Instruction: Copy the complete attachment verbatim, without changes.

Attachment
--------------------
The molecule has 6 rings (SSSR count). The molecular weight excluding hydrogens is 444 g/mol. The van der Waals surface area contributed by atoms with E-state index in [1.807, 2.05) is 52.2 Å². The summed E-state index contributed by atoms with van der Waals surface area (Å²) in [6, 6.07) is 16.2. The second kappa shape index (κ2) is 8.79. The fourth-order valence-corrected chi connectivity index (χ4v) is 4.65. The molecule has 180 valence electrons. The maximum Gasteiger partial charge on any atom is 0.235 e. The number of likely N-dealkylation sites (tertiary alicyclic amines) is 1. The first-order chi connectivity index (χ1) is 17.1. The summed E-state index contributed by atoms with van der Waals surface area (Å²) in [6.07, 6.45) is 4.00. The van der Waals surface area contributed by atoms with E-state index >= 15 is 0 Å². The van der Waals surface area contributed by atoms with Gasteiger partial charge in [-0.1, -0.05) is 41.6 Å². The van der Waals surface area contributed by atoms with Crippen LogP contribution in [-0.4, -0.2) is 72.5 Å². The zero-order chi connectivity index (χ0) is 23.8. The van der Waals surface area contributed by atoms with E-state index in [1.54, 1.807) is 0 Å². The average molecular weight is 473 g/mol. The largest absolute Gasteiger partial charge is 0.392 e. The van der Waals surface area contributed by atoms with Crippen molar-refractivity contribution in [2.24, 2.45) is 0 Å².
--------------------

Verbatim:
The molecule has 6 rings (SSSR count). The molecular weight excluding hydrogens is 444 g/mol. The van der Waals surface area contributed by atoms with E-state index in [1.807, 2.05) is 52.2 Å². The summed E-state index contributed by atoms with van der Waals surface area (Å²) in [6, 6.07) is 16.2. The second kappa shape index (κ2) is 8.79. The fourth-order valence-corrected chi connectivity index (χ4v) is 4.65. The molecule has 180 valence electrons. The maximum Gasteiger partial charge on any atom is 0.235 e. The number of likely N-dealkylation sites (tertiary alicyclic amines) is 1. The first-order chi connectivity index (χ1) is 17.1. The summed E-state index contributed by atoms with van der Waals surface area (Å²) in [6.07, 6.45) is 4.00. The van der Waals surface area contributed by atoms with E-state index >= 15 is 0 Å². The van der Waals surface area contributed by atoms with Gasteiger partial charge in [-0.1, -0.05) is 41.6 Å². The van der Waals surface area contributed by atoms with Crippen LogP contribution in [-0.4, -0.2) is 72.5 Å². The zero-order chi connectivity index (χ0) is 23.8. The van der Waals surface area contributed by atoms with E-state index in [1.54, 1.807) is 0 Å². The average molecular weight is 473 g/mol. The largest absolute Gasteiger partial charge is 0.392 e. The van der Waals surface area contributed by atoms with Crippen molar-refractivity contribution in [2.24, 2.45) is 0 Å².